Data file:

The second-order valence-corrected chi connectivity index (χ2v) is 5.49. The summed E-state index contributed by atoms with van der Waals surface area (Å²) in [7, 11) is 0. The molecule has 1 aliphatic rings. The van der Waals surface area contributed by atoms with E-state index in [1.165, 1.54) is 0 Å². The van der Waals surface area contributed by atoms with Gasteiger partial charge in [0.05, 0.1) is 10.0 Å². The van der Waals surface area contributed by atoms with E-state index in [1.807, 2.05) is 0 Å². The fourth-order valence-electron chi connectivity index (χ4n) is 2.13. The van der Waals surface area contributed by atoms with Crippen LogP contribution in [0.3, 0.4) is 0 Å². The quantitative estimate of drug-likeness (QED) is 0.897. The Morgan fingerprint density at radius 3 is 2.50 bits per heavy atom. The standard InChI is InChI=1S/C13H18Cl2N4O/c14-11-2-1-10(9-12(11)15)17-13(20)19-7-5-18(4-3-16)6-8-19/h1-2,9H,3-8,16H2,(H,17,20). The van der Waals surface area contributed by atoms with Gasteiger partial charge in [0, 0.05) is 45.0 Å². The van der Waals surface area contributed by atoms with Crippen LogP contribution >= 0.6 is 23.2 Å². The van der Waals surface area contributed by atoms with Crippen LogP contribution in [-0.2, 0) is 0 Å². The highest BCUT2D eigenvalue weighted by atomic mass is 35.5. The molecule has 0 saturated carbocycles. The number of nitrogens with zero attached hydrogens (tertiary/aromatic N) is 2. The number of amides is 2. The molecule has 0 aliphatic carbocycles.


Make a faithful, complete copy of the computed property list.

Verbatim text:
The second-order valence-corrected chi connectivity index (χ2v) is 5.49. The summed E-state index contributed by atoms with van der Waals surface area (Å²) in [7, 11) is 0. The molecule has 1 aliphatic rings. The van der Waals surface area contributed by atoms with E-state index in [1.165, 1.54) is 0 Å². The van der Waals surface area contributed by atoms with Gasteiger partial charge in [0.05, 0.1) is 10.0 Å². The van der Waals surface area contributed by atoms with E-state index in [1.807, 2.05) is 0 Å². The fourth-order valence-electron chi connectivity index (χ4n) is 2.13. The van der Waals surface area contributed by atoms with Crippen LogP contribution in [0.3, 0.4) is 0 Å². The quantitative estimate of drug-likeness (QED) is 0.897. The Morgan fingerprint density at radius 3 is 2.50 bits per heavy atom. The standard InChI is InChI=1S/C13H18Cl2N4O/c14-11-2-1-10(9-12(11)15)17-13(20)19-7-5-18(4-3-16)6-8-19/h1-2,9H,3-8,16H2,(H,17,20). The van der Waals surface area contributed by atoms with Gasteiger partial charge in [0, 0.05) is 45.0 Å². The van der Waals surface area contributed by atoms with Crippen LogP contribution >= 0.6 is 23.2 Å². The van der Waals surface area contributed by atoms with Crippen LogP contribution in [-0.2, 0) is 0 Å². The highest BCUT2D eigenvalue weighted by atomic mass is 35.5. The molecule has 0 saturated carbocycles. The number of nitrogens with zero attached hydrogens (tertiary/aromatic N) is 2. The number of amides is 2. The molecule has 0 aliphatic carbocycles.